The first NASA astronauts to launch on board a commercial spacecraft have been presented with the United States’ highest honor reserved for spaceflight veterans.
Doug Hurley and Bob Behnken, who flew on the first crewed demonstration flight of SpaceX’s Dragon spacecraft in 2020, received the Congressional Space Medal of Honor from Vice President Kamala Harris on Tuesday (Jan. 31). Authorized by Congress in 1969, the medal is presented to astronauts who are recommended by the NASA administrator.
“On behalf of President Joe Biden, on behalf of the United States Congress and on behalf of the people of the United States of America … people you may never meet but who will forever be impacted because of your work forever, it is my great honor to award you both the Congressional Space Medal of Honor,” said Vice President Harris.
Related: SpaceX’s historic Demo-2 astronaut flight in photos
On May 30, 2020, Hurley and Behnken lifted off on the Crew Dragon “Endeavour” atop a SpaceX Falcon 9 rocket from Kennedy Space Center in Florida. The Demo-2 (DM-2) crew’s 64-day mission to the International Space Station was the first flight under NASA’s Commercial Crew Program and SpaceX’s first crewed launch.
The mission was also the first human flight to leave Earth from U.S. soil since the end of the space shuttle program in 2011, and Endeavour was the first U.S. crewed spacecraft to splash down from space in the 45 years since the 1975 Apollo-Soyuz Test Project.
“Bob and Doug together have written the first page of a new chapter in the history of American spaceflight,” said Harris. “Through their ingenuity and bravery, they helped rebuild America’s bridge to low Earth orbit and to the International Space Station, where we conduct some of our most significant and advanced scientific research.”
Hurley and Behnken are now the 29th and 30th astronauts — out of the more than 360 Americans who have flown into space — to be awarded the Space Medal of Honor and the first to receive the distinction in 17 years. Presented to astronauts who in the performance of their duties distinguished themselves by “exceptionalIy meritorious efforts and contributions to the welfare of the nation and of mankind,” the medal was first bestowed in 1978 to six Mercury, Gemini and Apollo veterans.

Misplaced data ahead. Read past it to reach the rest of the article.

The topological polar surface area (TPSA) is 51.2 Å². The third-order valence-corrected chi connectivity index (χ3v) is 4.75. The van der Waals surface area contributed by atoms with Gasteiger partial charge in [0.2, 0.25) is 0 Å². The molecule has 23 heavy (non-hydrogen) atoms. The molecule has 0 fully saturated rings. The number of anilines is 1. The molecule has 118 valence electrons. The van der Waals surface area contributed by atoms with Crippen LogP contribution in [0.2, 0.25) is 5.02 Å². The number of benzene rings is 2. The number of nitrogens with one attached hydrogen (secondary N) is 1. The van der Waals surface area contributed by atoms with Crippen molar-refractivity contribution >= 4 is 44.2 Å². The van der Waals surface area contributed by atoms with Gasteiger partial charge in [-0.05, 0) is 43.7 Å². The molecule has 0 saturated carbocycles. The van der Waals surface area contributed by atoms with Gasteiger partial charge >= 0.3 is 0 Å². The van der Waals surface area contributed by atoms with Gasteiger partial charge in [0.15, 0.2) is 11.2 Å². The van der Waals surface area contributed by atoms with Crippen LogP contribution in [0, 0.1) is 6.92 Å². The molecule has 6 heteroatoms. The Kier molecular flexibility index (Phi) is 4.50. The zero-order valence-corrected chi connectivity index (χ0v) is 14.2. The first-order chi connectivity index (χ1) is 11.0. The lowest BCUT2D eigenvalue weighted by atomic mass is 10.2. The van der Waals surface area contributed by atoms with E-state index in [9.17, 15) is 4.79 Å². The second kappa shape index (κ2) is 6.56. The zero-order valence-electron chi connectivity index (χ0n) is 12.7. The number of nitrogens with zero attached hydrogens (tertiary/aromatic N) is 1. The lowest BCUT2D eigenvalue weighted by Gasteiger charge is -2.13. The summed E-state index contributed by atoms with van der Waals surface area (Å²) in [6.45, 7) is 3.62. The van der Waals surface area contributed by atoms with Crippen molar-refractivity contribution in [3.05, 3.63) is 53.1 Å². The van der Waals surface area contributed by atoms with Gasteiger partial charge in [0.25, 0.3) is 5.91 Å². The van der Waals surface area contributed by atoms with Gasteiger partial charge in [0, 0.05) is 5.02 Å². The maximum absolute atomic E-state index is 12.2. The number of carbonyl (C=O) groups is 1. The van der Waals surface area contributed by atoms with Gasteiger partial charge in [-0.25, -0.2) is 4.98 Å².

Among those inaugural honorees were Alan Shepard, the first American to fly into space; John Glenn, the first American to orbit Earth; Virgil “Gus” Grissom, commander of the ill-fated Apollo 1 crew; Frank Borman, commander on Apollo 8, the first mission to orbit the moon; Neil Armstrong, the first person to walk on the moon; and Charles “Pete” Conrad, commander of the first crew to live on Skylab, the first U.S. space station.
Later recipients included Jim Lovell, commander of the ill-fated Apollo 13 mission; Thomas Stafford, the U.S. commander of the joint Apollo-Soyuz Test Project; John Young and Bob Crippen, the crew of first space shuttle mission; Shannon Lucid, who at the time (1996) held the record for the longest spaceflight by a woman; William Shepherd, the first commander of the International Space Station; and the fallen Apollo 1, STS-51L (space shuttle Challenger) and STS-107 (Columbia) crew members, who died in 1967, 1986 and 2003, respectively.
Selected to become astronauts in 2000, both Hurley and Behnken flew on two space shuttle missions before launching on DM-2. Hurley flew as pilot on the final shuttle mission and Behnken served as chief of the astronaut office from 2012 to 2015. Hurley left NASA in July 2021, followed by Behnken 16 months later.
“The courage, the commitment, the brilliance, the vision, the ability to see and understand what is possible and then to go for it represents the best of who we are as a nation, and in that way you two inspire all of us,” said Harris. “You serve as a real example of the power of the ambition and the aspirations of our nation.”
Hurley and Behnken were joined at the White House by their families, including wives Karen Nyberg and Megan McArthur.
“As many of you probably know, for both Bob and Doug, space is a bit of a family business,” said Harris. “Doug’s wife, Karen, has made multiple trips to the International Space Station, and Bob’s wife, Megan, helped repair the Hubble Space Telescope.”
“So it turns out it takes a whole family to do the kind of work that you all have done to allow us to explore the universe,” the vice president said.
The Congressional Space Medal of Honor is the third-highest award an astronaut can receive, under the Congressional Gold Medal of Honor and Presidential Medal of Freedom. It is separate from the military Medal of Honor, which is bestowed for extreme bravery and gallantry in combat.
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